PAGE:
A short train ride away from Lisbon is the city of Sintra. Located on the west side of Portugal, Sintra was once a summer retreat for the kings of Portugal. There is a lot to see and do here and certainly not enough time in the day to do them all. I limited myself to three locations hoping I could tackle them all in the time I had.
When the train pulled into the station I wandered out into the streets to find the local bus that would take me up the hill to Pena Palace. By starting at the top I could walk down to the Moorish castle and then into the heart of Sintra to Quinta da Regaliera. It was best not to look out the windows as these experienced drivers whipped up the hill along narrow, twisty streets.
Arriving safely (thank goodness) at Pena the photos I had seen did not do it justice. The unique architecture and colours of Pena Palace and Park are an example of Portuguese Romanitcism. Built in the 19th century it is one of the more popular spots here in Sintra and one can see why. Reds, yellow and blues merge together to create a one-of -a-kind castle. And, of course, the views from this far up ain’t too shabby either.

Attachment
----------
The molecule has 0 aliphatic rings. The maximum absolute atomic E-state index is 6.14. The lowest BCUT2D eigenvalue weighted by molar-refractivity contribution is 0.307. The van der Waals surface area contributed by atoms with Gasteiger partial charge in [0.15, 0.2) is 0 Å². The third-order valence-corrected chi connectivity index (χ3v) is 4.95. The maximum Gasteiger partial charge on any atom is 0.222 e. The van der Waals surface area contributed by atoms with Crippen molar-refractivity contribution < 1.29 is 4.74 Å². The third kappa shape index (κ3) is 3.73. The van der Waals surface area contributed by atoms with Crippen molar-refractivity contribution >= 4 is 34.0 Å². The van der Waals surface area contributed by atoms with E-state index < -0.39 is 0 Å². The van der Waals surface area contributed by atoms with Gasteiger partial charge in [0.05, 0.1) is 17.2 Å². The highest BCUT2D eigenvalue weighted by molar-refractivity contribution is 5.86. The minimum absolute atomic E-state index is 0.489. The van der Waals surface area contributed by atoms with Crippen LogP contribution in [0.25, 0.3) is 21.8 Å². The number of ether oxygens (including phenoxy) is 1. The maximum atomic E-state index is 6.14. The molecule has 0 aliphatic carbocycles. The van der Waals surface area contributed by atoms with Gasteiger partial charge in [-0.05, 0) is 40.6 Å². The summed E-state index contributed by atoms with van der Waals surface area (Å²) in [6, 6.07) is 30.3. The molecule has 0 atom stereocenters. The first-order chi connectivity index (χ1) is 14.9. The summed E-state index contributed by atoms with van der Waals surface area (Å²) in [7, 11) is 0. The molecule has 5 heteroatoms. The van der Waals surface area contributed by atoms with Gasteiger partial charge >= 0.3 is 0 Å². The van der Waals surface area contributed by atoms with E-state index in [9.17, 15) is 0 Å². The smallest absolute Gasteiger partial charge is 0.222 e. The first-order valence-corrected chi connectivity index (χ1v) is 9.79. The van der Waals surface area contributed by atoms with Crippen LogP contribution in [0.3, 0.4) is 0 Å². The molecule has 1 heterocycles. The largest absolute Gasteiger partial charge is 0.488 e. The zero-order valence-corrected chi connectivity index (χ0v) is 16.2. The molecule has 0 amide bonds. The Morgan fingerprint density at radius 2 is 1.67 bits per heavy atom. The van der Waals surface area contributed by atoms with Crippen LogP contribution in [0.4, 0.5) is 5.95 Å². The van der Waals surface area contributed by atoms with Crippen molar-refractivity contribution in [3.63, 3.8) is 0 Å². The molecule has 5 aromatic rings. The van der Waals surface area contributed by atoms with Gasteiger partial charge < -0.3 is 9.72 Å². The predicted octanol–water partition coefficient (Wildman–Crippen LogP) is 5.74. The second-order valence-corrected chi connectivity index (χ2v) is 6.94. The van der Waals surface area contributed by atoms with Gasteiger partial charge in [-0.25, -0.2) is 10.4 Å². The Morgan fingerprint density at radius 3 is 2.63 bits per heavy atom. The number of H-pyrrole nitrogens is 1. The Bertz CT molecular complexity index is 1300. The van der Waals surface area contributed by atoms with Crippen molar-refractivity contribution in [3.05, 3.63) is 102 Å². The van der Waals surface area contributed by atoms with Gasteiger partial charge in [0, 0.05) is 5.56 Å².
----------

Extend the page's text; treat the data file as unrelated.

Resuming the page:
The crowds here were crazy but with a little patience I was able to get a few shots during some of the lulls. From the castle I walked down into the palace grounds. Pena Park, as its known, is very large and unfortunately I did not have enough time to explore much, but I did get some time to see a small portion of it.
This moorish building is called the Fountain of the Small Birds. Inside its structure is just that, a fountain. As for the small birds I did not see any but I”m sure they visit here during the quiet times. Heading out of the grounds I walked downhill to the Morrish castle. From its walls one can see Pena Palace in the distance. And it is quite a sight.
In my next post I’ll take you through my walk at the Morrish castle.